With big screen adaptations of superheroes becoming all the rage in movies, the good, the bad and the ugly have emerged from a brat pack of blockbusters and busts. When superhero films are successful they are incredible, however more often than not they fall flat on their fat-budgeted faces. After a disappointing box office for “Batman and Robin,” the superhero genre fell silent. It was reawakened in 2000 with Bryan Singer’s letterboxed atypical adaptation of Stan Lee’s “X-Men.” The movie led to a gold rush on superhero films, specifically expediting production on the Sam Raimi directed “Spiderman,” and pushing “Daredevil” into a fourth-quarter 2002 release. To make your visits to video rental outlets a little bit easier, we offer our selections for the five best and five worst superhero movies of all time.
5. Teenage Mutant Ninja Turtles – They’re the world’s most fiercesome fighting team. In 1990, New Line Cinema brought Raphael, Michelangelo, Leonardo and Donatello to the big screen in their first live action spectacle. Banking on the success of the insanely popular cartoon, New Line had their first ever blockbuster in “TMNT,” and it went on to earn 10 times its budget, or approximately $135 million. The film adaptation of the dark comic book was more than entertainment, it provided deep philosophical phrases such as, “Wise man says forgiveness is divine, but never pay full price for late pizza.”
4. X-Men – Casting a character as popular and mercurial as Marvel’s Wolverine can make or damn a movie, and with “X-Men,” the at-the-time questionable selection of nobody Hugh Jackman could’ve damned the film. Instead, Jackman fit into Wolverine’s tights perfectly, rounding out a superb cast which included Sir Ian McKellan and “Star Trek” captain, Patrick Stewart.
3. The Crow – Director Alex Proyas is one of the most talented filmmakers today, but his promising career almost ended after the tragic death of Brandon Lee on the set of “The Crow.” Proyas created a true comic book environment, darker and richer than even Burton’s work on the first two “Batman” films. While not a comic book film, his second feature length film, “Dark City,” continued with his brilliantly multifaceted landscapes and ability to create reality out of pure fantasy.
2. Superman – Richard Donner’s masterpiece is possibly the most beautiful superhero drama of all time. While the flying scenes have dated under the wear and tear of modern F/X, they still have the ability of instilling child-like awe in the viewer. Gene Hackman is a perfectly maniacal Lex Luthor, and Christopher Reeves is The Man of Steel. He will always be The Man of Steel.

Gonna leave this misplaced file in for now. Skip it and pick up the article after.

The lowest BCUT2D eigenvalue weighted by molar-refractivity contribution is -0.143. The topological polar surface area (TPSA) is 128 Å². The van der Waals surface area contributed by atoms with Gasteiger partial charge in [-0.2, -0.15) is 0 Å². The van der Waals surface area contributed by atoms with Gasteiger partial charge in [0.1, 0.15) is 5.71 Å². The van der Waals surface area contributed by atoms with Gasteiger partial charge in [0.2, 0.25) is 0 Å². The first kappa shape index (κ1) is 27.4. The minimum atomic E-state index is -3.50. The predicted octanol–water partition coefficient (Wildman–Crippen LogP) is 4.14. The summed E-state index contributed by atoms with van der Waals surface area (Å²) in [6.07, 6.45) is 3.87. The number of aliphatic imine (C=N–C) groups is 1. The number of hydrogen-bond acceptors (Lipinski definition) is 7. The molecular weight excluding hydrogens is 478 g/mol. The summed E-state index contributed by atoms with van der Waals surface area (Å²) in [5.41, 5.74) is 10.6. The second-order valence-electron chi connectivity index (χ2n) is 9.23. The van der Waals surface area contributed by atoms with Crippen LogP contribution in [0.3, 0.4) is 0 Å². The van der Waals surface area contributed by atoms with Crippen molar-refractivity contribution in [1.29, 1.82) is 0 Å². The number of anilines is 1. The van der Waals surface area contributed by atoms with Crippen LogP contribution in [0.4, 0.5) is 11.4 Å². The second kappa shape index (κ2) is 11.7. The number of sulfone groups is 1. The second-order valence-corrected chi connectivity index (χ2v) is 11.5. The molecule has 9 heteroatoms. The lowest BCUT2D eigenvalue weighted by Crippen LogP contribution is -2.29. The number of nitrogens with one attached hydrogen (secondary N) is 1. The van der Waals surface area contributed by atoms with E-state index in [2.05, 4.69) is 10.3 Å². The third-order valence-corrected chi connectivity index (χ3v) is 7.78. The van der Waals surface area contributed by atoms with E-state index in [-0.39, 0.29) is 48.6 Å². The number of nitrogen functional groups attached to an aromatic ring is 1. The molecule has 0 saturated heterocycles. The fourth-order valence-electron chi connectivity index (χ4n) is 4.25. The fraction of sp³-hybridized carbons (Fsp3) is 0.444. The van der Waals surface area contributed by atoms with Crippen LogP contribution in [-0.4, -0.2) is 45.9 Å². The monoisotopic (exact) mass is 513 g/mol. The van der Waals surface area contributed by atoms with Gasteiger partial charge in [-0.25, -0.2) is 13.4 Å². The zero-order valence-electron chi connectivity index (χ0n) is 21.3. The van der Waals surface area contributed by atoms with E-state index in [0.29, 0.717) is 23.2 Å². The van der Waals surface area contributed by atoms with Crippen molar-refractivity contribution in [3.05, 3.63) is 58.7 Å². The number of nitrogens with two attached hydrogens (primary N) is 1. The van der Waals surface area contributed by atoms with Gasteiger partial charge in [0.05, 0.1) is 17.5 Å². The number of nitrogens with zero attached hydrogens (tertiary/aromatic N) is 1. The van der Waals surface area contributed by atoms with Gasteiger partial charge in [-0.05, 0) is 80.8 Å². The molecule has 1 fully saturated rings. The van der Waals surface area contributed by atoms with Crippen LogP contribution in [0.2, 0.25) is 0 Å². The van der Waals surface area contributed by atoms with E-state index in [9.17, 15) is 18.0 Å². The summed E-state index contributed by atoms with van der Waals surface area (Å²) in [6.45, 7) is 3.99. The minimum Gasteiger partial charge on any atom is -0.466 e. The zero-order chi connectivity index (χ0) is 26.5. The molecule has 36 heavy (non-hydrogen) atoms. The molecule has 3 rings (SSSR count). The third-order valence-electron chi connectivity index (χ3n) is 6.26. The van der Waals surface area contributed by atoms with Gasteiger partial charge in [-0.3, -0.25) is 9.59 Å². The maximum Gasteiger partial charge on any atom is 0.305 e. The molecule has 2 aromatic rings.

1. Batman – Tim Burton ended the vision of Batman as a campy detective chumming around with Commissioner Gordon. Batman was dark, and he got his hands dirty. But not as dirty as Jack Nicholson, who found the perfect role as The Joker. Those who complain his performance was too outlandish don’t understand how evil has manifested itself in Gotham City since the 1940s.
5. Men in Black – There really should be a rule about films that employ a song by one of the actors in it. It didn’t work for the DMX- Steven Segal alliance, and it certainly didn’t work for big Willie Smith and Tommy Lee Jones in “Men in Black.” In even better news, “Men in Black 2” is coming out this summer, and Will Smith is doing the whole soundtrack. Sweet.
4. Captain America – Marvel proved they had a long road to travel with this 1979 TV shlock-fest starring Reb Brown (?) in a blue leotard fighting the evil, um, it doesn’t matter. The trick to a good superhero flick is atmosphere; the main character must inhabit a world in which he can truly exist. But taking a camera outdoors into the washed-out ’70s sheen and putting a fairly normal looking dude into a giant stocking with some white wings on his head and a big plastic shield- not heroic.
3. Supergirl – Superman would beat the shit out of Supergirl. In a painful adaptation of a pathetic spin-off character, “Supergirl” is a comic book movie at its worst. Christopher Reeves was originally intended to make a cameo in the film but backed out due to time constrictions. Wise move Mr. Reeves. The entire film is a waste of money, but nothing was more ludicrous than the $1 million budget for the opening credits.
2. Tank Girl – Set on a post-apocalyptic sound stage, Lori Petty plays Tank Girl, one of the few remaining humans in a desperate fight with the evil Water and Power company run by Malcolm McDowell. McDowell seems set on proving “A Clockwork Orange” was a cinematic fluke for the gifted stage actor, who staunchly refuses to make good movies. Oh, and Petty teams up with Ice T, who plays a Mutant Kangaroo. Stellar.
1. The Punisher – It’s a sad day when Dolph Lundgren quits the acting business. But nothing is sadder than sitting through the 1989 action flick “The Punisher.” Co-starring “Jaws 3” veteran Louis Gossett Jr., the film is a painful time killer with trite dialogue such as, “I punish the guilty,” and “The guilty will be punished.” While satisfying in its own way, film purists will probably prefer the witty dialogue of “Rocky IV.”
– Compiled by the Daily Arts Editors, who hope everyone has the summer that they hope to have. Keep it secret, keep it safe. Watch out for snakes.